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It has been more than 20 years since the inaugural Wrestlemania, which pitted Hulk Hogan against Rowdy Roddy Piper, but professional wrestling is still popular worldwide, with the industry raking in billions of dollars each year from ticket sales, television broadcasts and branded merchandise.
As someone who was slightly obsessed with pro wrestling back when Hogan, Piper, Jesse “The Body” Ventura and Randy “Macho Man” Savage were the big draws, I jumped at the chance to feature a wrestler as our Interesting Expert of the Week. After all, Wrestlemania XXVIII is just around the corner.
Bryan Alvarez has been covering professional wrestling and mixed martial arts for newsletters, magazines, radio and TV since 1995. He is co-owner and editor of Wrestling Observer and Figure Four Weekly online; author of Death of WCW; host of “Wrestling Observer Live” on Sports Byline Radio Network and Sirius Satellite Radio; columnist for various wrestling magazines and websites; a former Penthouse wrestling columnist; and a long-time professional wrestler and jiu-jitsu practitioner.
We sat down with Alvarez to find out more about his career, what he’s up to now, and what’s in store for the sport:
How did your interest in wrestling come about? When did you decide to go pro?
I first became interested in wrestling in my early teens. My grandmother moved in with us and she was full Mexican, spoke zero English, and kept asking to watch "lucha libre" (pro-wrestling) on TV. I wasn't a fan at all. In fact, my sister had a Hulk Hogan poster in her room and I hated that thing! But I turned on wrestling for granny – American wrestling, since we didn't have any lucha libre on TV at the time, and eventually I got hooked. I was probably 13 years old or so.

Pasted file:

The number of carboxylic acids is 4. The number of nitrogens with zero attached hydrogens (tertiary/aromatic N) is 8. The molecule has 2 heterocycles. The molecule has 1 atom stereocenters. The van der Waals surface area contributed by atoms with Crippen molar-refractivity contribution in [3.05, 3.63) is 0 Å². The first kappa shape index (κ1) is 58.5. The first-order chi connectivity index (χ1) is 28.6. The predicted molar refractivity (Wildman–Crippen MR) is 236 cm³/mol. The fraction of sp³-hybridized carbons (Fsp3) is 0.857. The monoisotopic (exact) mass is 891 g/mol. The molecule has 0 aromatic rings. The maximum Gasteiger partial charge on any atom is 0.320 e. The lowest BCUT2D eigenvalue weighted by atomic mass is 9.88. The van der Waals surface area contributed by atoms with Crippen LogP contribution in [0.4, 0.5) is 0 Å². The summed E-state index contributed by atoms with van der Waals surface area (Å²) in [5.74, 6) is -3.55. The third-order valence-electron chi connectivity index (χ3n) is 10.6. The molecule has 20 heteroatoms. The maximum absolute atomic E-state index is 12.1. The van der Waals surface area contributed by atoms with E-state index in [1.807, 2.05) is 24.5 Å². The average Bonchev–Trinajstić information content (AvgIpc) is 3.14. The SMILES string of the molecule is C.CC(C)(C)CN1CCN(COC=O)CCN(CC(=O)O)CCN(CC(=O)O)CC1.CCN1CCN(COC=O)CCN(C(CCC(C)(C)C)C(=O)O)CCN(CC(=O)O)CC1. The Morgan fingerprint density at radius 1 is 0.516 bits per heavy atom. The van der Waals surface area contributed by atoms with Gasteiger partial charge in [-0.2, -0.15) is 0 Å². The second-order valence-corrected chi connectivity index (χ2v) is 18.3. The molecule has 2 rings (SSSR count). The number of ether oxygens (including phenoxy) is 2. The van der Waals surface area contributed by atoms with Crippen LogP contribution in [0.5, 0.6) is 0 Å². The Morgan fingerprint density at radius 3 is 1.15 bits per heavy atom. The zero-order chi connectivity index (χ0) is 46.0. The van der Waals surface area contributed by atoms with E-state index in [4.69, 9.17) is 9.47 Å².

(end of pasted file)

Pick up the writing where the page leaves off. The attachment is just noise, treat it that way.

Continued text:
I had been doing Tae Kwon Do around that time, and ended up quitting that to take gymnastics with a friend of mine. I also had a few other friends into wrestling, and we started doing matches, just basically emulating stuff we saw on TV, at each other's houses. Eventually, I started coaching at a gymnastics academy, and after classes my friends and I would do matches on their spring floors. That's where I learned to take back bumps and do all the basic moves, suplexes, etc., that you see on TV. It was easy since the floor was springy and we also had access to crash pads. I was always really good at physically emulating things I saw, so while I had no idea how to put a match together or the psychology involved, I was pretty quickly able to do all the things we saw on TV, high backdrops with safe landings, etc.